The Chernobyl nuclear disaster struck on 26 April 1986, when an explosion at the station’s Reactor 4 contaminated a vast territory.

Nearly 3,000 square miles of northern Ukraine and parts of Belarus have been depopulated as a result, with 1,000 square miles considered off-limits as an exclusion zone due to elevated levels of radiation.

December 24, 2020 Posted by | Nuclear Power, Timeless or most popular | | Leave a comment

IMF refuses to help Ukraine

By Lucas Leiroz | December 1, 2020

Ukraine’s economic situation is getting more and more complicated. The country is going through a moment of great crisis, from which it hoped to mitigate the effects by receiving emergency financial aid from the International Monetary Fund. However, the IMF now refuses to provide a large part of such emergency aid and launches Kiev into a danger of financial collapse. Now, the country must look for other ways to end this fiscal year after facing a large debt in its budget.

The new support program for Ukraine, approved by the IMF Board of Governors in early June, provides for the sending of 5 billion dollars over a period of one and a half years. Kiev has already received the first payment, valued at 2.1 billion. The remaining amount was expected to be sent in four installments of around 700 million dollars each one, in late June and late September, with two revisions next year. However, there will be no further installment until the end of 2020. Therefore, Ukraine must work within the current amount and meet its targets, which is truly complicated, if not impossible.

According to Yaroslav Zhelezniak, the first vice-chairman of the Ukrainian Parliament’s Financial and Fiscal Policy Committee, more than a billion dollars are missing – adding to the amount already collected – for the state to be able to pay the so-called “protected expenses”, which are those that according to Ukrainian national law cannot be cut, such as salaries, pensions, defense industry, among others. In any event, spending considered “secondary” would be canceled, but now, with the IMF’s delay, Kiev will not even be able to afford its protected expenses.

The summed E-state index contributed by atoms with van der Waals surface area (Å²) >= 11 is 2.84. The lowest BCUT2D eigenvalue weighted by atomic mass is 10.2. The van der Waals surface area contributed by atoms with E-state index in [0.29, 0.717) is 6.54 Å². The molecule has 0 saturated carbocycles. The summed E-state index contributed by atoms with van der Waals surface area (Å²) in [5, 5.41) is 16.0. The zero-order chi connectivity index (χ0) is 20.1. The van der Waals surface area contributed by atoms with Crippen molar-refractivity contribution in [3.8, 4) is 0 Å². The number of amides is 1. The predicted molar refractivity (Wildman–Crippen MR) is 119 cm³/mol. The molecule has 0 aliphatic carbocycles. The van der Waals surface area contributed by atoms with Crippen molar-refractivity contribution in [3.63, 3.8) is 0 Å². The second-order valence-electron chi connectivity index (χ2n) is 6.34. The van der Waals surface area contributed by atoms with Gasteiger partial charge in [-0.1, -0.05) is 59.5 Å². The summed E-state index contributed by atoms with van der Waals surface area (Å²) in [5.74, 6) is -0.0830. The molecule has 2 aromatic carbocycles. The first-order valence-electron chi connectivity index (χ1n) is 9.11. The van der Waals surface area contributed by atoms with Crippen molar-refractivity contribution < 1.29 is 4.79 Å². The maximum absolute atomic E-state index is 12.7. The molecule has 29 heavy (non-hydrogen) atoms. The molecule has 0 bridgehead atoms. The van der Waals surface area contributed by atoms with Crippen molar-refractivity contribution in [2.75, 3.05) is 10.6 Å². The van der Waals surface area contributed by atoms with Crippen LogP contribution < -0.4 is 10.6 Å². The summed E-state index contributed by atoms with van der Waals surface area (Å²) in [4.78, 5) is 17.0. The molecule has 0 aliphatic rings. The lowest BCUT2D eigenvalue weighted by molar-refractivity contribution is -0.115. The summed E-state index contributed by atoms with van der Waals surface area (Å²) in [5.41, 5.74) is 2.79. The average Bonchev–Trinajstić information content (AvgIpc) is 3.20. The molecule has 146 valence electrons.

The accumulation of debts with protected expenses is precisely the greatest current threat to the Ukrainian state, as it represents a structural danger not only for finances but also for all strategic sectors affected by the lack of resources. For reasons of confidentiality, current Treasury information does not show which specific items of protected expanses have stopped receiving funding, but currently protected sectors account for 80% of all budgetary expenses.

As for unprotected items, everything is clear: simply, nothing is paid. In November, nothing outside the strategic sectors was financed from the Ukrainian state budget. That is, the authorities simply decided not to pay service providers and public-private partnerships in November. Obviously, this was a forced choice: without money available, there is no way to pay. However, it is undeniable that the social consequences of such default will be severe and will only further weaken Ukraine.

Given this scenario, the draft budget for 2021 has already been rewritten by the Council of Ministers. The new version was approved at an extraordinary meeting on 26 November and sent to Parliament for evaluation. In particular, the first budget plan for 2021 was one of the reasons for the refusal by the IMF of the aid to Ukraine, considering that the project had a deficit forecast of 6%, instead of the 5.3% agreed with the IMF. In the revised version, the deficit was reduced to 5.5%. This required increasing revenues and cutting expenses. Still, Ukraine remains hopeful of receiving aid with such a reduction.

In the draft of the second version of the 2021 budget, GDP growth remains estimated at 4.6%. However, it is important to note that this forecast appeared in the middle of the year, when nothing was known about the second wave of the coronavirus pandemic in Ukraine and the current crisis, which means that the calculations must be updated. Currently, the World Bank expects Ukrainian GDP growth of less than 1.5%, contrary to the optimism of Kiev’s experts.